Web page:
Title: The Bone Doll’s Twin
Series Title: The Tamir Triad
Author: Lynn Flewelling
Date Added: June 9, 2016
Date Started: March 22, 2018
Date Finished: April 30, 2018
Reading Duration: 39 days
Genre: High Fantasy
Publication Date: July 16, 2001
Publisher: Bantam Spectra
Sometimes the price of destiny is higher than anyone imagined….
Dark Magic, Hidden Destiny
For three centuries a divine prophecy and a line of warrior queens protected Skala. But the people grew complacent and Erius, a usurper king, claimed his young half sister’s throne.
Now plague and drought stalk the land, war with Skala’s ancient rival Plenimar drains the country’s lifeblood, and to be born female into the royal line has become a death sentence as the king fights to ensure the succession of his only heir, a son. For King Erius the greatest threat comes from his own line — and from Illior’s faithful, who spread the Oracle’s words to a doubting populace.
As noblewomen young and old perish mysteriously, the king’s nephew — his sister’s only child — grows toward manhood. But unbeknownst to the king or the boy, strange, haunted Tobin is the princess’s daughter, given male form by a dark magic to protect her until she can claim her rightful destiny.
Only Tobin’s noble father, two wizards of Illior, and an outlawed forest witch know the truth. Only they can protect young Tobin from a king’s wrath, a mother’s madness, and the terrifying rage of her brother’s demon spirit, determined to avenge his brutal murder….
This novel is told from the point of view of the past where the prologue isn’t the precursor to the narrative, but rather the ending. Since the first chapter starts with Iya, Arkoniel’s teacher, and we learn from Arkoniel, the POV of the prologue, that Iya is dead, we therefore know Chapter 1 occurs prior with only Arkoniel left to remember. Whether or not the wizard and his late teacher succeeded remains to be seen, but what they had to do in order to secure both Tobin’s safety and future from King Erius would torture anyone with a conscience for the rest of their life.
Tobin is a haunted child in more ways than one. His life is a lonely bevy of secrets he’s not privy to, as well as isolated to keep prying eyes in the dark. Arkoniel manages to break through the boy’s dislike of wizards enough to become his tutor, and Tobin is even granted a companion (later squire) in the form of Ki, the umpteenth son of a minor knight. Ki is definitely one of the best characters in the book. He’s plain spoken and blunt, which are traits that mesh well with Tobin’s often laconic and reserved nature.
This novel does some excellent things in regards to gender and sexuality without being explicitly marketed as such. Tobin was given a “male” form through dark magic, but eventually the truth of that has to come out, and of course it brings up questions. Being raised as a boy and having a stereotypical boy’s body doesn’t make Tobin a boy; it only gives him a boy’s form. I can’t speak for how someone who is trans and/or intersex would feel about this paradigm, and the novel kind of just puts it out there (at least in this first of the trilogy) without much comment.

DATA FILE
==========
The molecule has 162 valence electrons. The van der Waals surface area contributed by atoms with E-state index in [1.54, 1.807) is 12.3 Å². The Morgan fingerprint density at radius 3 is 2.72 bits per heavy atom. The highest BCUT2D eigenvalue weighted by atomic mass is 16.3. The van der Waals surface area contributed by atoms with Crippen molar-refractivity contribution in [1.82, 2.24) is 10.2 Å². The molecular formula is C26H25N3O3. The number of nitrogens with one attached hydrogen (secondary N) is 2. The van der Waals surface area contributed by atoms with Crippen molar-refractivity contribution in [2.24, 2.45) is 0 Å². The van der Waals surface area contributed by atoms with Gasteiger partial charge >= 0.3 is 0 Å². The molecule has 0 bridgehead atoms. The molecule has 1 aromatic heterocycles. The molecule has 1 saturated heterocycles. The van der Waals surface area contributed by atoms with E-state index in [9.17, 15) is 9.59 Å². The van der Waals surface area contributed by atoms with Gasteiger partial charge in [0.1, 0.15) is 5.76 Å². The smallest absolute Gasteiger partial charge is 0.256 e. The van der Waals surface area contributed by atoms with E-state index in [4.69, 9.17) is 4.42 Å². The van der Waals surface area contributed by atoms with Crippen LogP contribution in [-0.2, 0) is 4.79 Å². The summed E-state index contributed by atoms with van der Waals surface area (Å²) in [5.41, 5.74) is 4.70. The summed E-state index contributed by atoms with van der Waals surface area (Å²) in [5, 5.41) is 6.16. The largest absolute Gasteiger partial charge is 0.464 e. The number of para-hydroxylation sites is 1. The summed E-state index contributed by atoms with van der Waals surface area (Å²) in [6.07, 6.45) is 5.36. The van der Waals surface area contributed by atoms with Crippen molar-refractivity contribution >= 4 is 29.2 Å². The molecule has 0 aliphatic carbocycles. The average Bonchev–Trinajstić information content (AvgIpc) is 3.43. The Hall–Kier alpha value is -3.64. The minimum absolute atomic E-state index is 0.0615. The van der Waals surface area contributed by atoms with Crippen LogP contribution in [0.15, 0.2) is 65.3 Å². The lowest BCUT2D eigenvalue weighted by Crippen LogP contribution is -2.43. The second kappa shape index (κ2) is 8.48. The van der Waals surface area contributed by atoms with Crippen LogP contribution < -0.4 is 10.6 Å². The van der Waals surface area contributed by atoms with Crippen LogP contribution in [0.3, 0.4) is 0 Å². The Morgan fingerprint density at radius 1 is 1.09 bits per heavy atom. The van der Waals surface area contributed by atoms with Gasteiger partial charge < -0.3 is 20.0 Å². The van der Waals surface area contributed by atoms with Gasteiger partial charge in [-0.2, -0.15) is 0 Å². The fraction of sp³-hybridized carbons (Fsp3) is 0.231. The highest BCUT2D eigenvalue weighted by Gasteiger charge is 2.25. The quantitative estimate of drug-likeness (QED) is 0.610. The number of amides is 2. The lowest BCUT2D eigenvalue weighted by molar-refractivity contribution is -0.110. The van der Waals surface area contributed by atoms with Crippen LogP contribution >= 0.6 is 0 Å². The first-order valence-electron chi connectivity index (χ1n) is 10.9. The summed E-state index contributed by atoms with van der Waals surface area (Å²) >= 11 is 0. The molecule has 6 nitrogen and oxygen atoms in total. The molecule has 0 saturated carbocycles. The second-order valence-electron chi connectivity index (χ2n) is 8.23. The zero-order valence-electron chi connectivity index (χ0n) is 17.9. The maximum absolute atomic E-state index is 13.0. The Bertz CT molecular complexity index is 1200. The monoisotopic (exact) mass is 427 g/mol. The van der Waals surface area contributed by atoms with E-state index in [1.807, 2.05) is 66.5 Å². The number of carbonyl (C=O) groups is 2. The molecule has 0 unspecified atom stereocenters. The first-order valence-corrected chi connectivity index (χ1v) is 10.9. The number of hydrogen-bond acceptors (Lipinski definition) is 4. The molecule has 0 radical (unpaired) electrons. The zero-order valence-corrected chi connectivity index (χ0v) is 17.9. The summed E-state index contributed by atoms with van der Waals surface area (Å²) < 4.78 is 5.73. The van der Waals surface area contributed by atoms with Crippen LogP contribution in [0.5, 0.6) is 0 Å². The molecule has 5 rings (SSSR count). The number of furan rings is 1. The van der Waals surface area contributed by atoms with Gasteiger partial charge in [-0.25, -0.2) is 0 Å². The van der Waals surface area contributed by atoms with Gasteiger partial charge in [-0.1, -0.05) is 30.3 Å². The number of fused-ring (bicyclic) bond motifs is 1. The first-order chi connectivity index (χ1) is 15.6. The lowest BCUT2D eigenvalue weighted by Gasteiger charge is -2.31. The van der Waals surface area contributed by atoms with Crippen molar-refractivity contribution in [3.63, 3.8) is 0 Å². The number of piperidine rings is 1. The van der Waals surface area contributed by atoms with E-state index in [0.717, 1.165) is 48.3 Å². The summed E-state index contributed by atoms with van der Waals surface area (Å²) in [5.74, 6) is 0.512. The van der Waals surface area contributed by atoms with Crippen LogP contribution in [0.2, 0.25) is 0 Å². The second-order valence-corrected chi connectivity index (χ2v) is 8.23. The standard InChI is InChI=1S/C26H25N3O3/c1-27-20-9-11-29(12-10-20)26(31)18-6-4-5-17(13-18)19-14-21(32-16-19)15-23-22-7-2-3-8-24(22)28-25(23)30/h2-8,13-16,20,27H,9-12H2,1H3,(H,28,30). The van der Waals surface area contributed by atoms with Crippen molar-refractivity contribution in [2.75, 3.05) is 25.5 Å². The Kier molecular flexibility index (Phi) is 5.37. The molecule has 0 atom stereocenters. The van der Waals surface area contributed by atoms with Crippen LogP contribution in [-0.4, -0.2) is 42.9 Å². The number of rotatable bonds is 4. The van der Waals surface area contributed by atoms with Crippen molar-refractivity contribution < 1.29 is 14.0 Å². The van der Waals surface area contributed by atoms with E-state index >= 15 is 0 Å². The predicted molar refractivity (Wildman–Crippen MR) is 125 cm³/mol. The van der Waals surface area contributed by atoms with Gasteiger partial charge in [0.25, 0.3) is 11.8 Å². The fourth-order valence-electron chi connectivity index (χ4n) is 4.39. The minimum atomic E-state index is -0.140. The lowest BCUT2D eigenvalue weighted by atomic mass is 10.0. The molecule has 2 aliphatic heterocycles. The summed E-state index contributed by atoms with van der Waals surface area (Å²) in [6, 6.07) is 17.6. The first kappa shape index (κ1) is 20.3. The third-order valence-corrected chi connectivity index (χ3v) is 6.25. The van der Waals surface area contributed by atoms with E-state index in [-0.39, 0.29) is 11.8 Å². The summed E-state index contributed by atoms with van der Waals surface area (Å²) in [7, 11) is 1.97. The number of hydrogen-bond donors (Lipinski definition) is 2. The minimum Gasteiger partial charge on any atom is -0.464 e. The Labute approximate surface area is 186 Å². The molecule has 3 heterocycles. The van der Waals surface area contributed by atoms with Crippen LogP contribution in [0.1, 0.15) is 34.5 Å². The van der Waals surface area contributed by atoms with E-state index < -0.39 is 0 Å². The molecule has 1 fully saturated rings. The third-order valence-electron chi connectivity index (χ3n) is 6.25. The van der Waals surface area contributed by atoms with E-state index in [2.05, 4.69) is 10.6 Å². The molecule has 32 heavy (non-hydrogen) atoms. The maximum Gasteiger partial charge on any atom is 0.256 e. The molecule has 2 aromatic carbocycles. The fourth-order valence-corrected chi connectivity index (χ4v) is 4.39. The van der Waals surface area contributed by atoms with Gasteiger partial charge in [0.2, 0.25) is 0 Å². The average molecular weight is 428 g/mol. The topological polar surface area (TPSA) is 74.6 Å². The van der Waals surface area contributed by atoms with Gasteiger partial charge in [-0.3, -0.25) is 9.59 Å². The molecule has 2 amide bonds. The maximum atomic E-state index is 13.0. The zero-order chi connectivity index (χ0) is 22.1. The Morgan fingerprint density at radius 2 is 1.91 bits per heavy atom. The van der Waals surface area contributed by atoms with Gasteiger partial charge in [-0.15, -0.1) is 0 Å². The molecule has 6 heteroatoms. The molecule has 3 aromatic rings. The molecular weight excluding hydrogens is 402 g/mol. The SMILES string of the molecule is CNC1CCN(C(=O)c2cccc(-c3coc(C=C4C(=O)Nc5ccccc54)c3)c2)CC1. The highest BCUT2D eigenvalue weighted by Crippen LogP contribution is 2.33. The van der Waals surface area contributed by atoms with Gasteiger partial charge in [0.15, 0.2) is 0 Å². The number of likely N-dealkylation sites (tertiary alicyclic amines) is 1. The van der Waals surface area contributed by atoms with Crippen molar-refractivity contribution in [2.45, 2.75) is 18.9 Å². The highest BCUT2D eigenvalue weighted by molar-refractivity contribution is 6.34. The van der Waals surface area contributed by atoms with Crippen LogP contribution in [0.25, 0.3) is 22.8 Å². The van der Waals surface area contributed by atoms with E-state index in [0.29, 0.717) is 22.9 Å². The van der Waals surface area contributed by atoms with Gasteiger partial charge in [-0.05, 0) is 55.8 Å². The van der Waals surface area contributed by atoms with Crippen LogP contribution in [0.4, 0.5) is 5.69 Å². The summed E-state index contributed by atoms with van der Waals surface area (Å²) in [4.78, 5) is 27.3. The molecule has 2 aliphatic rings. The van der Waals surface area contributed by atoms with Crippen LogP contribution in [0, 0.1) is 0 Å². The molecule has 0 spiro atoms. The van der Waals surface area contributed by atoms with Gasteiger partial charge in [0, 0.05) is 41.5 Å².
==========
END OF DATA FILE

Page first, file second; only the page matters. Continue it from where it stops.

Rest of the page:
I was shocked at how Flewelling managed to put in a gay friendly mien, as well. Something not typically found in the Medieval time period the story mimics. At one point Ki gets into a fight with another squire about him (Ki) and Tobin, as well Duke Rhius, Tobin’s father, and his guard captain Tharin, having a relationship aka “being gay together.” When Ki goes to Tharin about it, the captain doesn’t pull any toxic masculinity bullshit on him, as most would expect. He kind of just shrugs and says that it’s that way with many warriors. With some it passes and with others it stays. With the duke it passed (which implies it may not have passed with Tharin aka he’s still in love with Rhius). So the captain of the guard who is the toughest and most bad ass dudeTobin and Ki know admitted to being once lovers with the duke with zero hesitation or shame. Even in regards to Ki, he wasn’t particularly upset with the idea of the act itself, but rather he was pissed with how the other boys were talking about and mocking it.
I think the blurb could’ve given less away, but this was an excellent novel with well fleshed out characters. I liked that Prince Korin, Erius’s son (Erius being the king who made all those female babies disappear) is likable. It would’ve been cliched to make him a jackass because then you’d want all of Erius’s line to be destroyed and dissolved. Making Korin a responsible youth who knows how to resolve conflicts, (mostly) keep his circle in line, and welcome Tobin and Ki in with open arms is going to make it very difficult for the duke’s son to betray his cousin regardless of what Erius has done. It will be interesting to see how this tension is resolved as the trilogy goes on.
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